US Department of Transport approves JetBlue, A4A complaint against Dutch

AMSTERDAM (Reuters) – The U.S. government has approved a complaint brought against the Netherlands and European Union by Jet Blue and industry group A4A over landing slots at Amsterdam’s Schiphol airport, Jet Blue said on Friday.

JetBlue said in a statement that it has asked the U.S. government to pursue countermeasures after being denied landing slots at Schiphol, one of Europe’s main air transport hubs.

The move follows a decision this week by Schiphol’s slot coordinator to reduce slots for the summer of 2024 as ordered by the Dutch government, with none available to new entrants including JetBlue.

JetBlue said industry group Airlines for America (A4A) has asked the U.S. Department of Transportation to delay granting an application by German company USC GmbH for a U.S. air carrier permit until the matter is resolved.

Separately, in a letter dated Nov. 2, the Department of Transportation said it has approved two complaints filed by JetBlue and A4A against the Netherlands and the European Union in relation to the dispute.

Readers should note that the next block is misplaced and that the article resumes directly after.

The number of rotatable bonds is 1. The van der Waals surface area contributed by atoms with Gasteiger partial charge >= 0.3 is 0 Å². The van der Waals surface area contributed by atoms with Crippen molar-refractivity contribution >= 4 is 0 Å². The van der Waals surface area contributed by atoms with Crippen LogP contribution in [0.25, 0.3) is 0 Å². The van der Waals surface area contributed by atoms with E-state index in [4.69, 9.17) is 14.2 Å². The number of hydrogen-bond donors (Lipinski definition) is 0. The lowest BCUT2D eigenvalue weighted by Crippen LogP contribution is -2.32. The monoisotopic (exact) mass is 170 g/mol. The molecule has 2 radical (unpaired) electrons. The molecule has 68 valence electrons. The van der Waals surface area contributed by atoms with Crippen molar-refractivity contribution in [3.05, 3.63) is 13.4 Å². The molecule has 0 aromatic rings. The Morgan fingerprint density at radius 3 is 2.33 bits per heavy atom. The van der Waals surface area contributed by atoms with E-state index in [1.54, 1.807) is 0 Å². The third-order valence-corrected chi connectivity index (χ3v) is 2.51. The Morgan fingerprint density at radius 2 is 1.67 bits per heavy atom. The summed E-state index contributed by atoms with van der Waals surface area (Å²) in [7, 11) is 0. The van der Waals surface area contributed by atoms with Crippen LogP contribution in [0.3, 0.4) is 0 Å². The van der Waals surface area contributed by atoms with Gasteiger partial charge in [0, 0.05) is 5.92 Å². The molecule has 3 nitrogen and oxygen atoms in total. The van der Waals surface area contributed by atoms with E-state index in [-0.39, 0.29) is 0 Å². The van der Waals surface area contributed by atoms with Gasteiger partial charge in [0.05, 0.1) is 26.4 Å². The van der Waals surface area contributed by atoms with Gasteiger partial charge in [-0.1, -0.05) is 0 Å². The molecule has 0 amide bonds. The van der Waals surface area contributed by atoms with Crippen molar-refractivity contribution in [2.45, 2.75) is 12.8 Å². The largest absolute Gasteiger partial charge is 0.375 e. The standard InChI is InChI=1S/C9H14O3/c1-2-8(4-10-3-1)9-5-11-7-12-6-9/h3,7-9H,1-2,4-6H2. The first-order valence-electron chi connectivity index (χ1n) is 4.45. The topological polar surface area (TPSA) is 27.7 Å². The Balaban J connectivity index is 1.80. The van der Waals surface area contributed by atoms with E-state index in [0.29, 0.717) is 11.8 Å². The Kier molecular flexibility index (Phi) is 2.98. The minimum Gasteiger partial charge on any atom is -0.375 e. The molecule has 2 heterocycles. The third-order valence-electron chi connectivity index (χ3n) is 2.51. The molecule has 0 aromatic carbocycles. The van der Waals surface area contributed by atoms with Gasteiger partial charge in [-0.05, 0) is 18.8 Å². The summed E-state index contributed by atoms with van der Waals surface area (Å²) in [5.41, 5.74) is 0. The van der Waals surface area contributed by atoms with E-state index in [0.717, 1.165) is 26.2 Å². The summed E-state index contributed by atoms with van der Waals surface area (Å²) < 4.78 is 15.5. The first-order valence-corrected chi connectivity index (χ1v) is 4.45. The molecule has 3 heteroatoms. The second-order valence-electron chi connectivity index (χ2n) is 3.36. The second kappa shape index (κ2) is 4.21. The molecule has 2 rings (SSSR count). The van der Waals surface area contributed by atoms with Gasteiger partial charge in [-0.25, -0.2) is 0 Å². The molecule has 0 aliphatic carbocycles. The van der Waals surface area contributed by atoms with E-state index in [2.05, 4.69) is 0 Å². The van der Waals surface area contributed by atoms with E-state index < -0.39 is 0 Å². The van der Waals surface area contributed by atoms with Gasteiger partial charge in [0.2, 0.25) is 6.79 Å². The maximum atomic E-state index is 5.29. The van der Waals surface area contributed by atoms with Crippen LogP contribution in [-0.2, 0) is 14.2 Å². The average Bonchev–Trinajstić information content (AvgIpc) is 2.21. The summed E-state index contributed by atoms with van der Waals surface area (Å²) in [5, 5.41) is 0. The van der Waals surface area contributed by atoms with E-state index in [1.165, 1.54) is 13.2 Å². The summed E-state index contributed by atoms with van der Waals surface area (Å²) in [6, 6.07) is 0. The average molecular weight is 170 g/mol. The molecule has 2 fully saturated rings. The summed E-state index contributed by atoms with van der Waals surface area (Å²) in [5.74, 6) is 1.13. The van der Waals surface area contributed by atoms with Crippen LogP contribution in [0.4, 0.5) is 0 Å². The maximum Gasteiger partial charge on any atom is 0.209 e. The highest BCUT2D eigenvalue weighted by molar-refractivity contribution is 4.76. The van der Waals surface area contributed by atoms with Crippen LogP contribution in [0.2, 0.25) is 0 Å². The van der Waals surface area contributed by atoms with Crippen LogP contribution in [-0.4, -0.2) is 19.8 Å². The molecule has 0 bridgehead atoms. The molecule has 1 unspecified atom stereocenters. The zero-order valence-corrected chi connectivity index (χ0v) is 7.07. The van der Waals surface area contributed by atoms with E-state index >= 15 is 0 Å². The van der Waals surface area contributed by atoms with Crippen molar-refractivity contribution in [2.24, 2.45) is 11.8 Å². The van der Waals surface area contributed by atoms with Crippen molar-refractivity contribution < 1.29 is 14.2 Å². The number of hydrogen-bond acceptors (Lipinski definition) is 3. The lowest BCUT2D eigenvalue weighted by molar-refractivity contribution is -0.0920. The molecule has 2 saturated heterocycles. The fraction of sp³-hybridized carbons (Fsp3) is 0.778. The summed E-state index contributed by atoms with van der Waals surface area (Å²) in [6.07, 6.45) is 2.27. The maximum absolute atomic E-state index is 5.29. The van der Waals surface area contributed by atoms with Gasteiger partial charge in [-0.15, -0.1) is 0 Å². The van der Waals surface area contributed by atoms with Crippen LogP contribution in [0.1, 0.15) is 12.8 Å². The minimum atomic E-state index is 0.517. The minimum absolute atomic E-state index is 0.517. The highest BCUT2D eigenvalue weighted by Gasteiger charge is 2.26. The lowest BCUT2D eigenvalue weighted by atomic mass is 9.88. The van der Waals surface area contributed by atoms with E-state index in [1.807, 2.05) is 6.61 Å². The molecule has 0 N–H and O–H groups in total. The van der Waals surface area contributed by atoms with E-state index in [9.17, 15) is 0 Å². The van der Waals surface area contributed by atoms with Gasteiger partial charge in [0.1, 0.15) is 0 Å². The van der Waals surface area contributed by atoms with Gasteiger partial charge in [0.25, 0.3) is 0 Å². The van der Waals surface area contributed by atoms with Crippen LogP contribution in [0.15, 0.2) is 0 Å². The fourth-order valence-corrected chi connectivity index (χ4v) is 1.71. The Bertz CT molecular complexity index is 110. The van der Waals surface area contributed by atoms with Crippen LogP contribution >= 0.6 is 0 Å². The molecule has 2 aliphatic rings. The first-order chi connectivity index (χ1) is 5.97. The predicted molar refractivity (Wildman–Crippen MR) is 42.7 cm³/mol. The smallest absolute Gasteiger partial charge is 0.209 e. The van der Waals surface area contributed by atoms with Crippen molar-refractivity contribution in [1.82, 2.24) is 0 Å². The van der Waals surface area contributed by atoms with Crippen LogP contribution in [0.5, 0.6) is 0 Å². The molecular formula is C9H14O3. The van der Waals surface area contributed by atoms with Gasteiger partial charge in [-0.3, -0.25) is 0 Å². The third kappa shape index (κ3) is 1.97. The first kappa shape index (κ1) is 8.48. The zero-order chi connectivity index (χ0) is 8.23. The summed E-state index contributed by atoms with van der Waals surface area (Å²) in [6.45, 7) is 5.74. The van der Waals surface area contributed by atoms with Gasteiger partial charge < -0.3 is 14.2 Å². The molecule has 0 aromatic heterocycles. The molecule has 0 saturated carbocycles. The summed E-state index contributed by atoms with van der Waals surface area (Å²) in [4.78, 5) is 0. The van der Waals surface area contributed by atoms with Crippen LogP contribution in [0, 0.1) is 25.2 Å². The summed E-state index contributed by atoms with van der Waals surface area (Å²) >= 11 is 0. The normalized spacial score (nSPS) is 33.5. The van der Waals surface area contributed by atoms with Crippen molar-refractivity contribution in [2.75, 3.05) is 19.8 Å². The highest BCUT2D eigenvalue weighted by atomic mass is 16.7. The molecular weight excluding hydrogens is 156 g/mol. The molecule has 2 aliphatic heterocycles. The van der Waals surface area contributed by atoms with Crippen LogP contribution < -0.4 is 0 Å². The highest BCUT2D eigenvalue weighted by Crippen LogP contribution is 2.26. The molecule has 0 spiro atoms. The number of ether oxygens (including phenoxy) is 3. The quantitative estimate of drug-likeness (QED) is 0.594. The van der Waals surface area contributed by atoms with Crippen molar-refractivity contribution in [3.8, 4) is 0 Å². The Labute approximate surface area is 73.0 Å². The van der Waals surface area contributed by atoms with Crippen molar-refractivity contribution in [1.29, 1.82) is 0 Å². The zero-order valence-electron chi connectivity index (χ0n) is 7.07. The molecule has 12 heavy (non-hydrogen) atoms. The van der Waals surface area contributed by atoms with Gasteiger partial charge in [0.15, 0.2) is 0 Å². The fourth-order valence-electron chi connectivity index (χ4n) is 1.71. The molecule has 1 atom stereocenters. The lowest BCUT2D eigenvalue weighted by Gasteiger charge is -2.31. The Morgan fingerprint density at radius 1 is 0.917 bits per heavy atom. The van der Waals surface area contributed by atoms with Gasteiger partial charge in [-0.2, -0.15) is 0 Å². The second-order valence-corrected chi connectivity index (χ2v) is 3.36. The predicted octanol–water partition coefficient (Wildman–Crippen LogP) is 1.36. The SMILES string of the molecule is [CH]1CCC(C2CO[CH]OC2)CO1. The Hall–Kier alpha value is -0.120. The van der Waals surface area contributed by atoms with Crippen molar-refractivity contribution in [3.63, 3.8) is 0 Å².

The Dutch government plans to cut flights at Schiphol to 452,500 per year, almost 10% below 2019 levels, to reduce noise and other pollution.

The move is being contested by Dutch flag carrier KLM, part of Air France-KLM, and by industry groups including the IATA. A4A said that U.S. airlines will lose 339 landing slots as a result of the Dutch plan.

“The Department finds that…capacity reduction measures being undertaken at (Schiphol) constitute unjustifiable and unreasonable activities … and are in violation of the of the U.S.- EU Air Transport Agreement,” the letter signed by Assistant Secretary Carol Petsonk said.

She said the U.S., Netherlands and European Commission would meet on Nov. 13 to discuss the matter, but ordered Dutch airlines to submit their U.S. flight schedules in case it decides countermeasures are necessary.

A spokesperson for the Dutch Transport Ministry said on Friday that the Dutch government has received communications from the U.S. over the dispute and is considering its response.

(Reporting by Toby Sterling; Editing by Tomasz Janowski, Kirsten Donovan)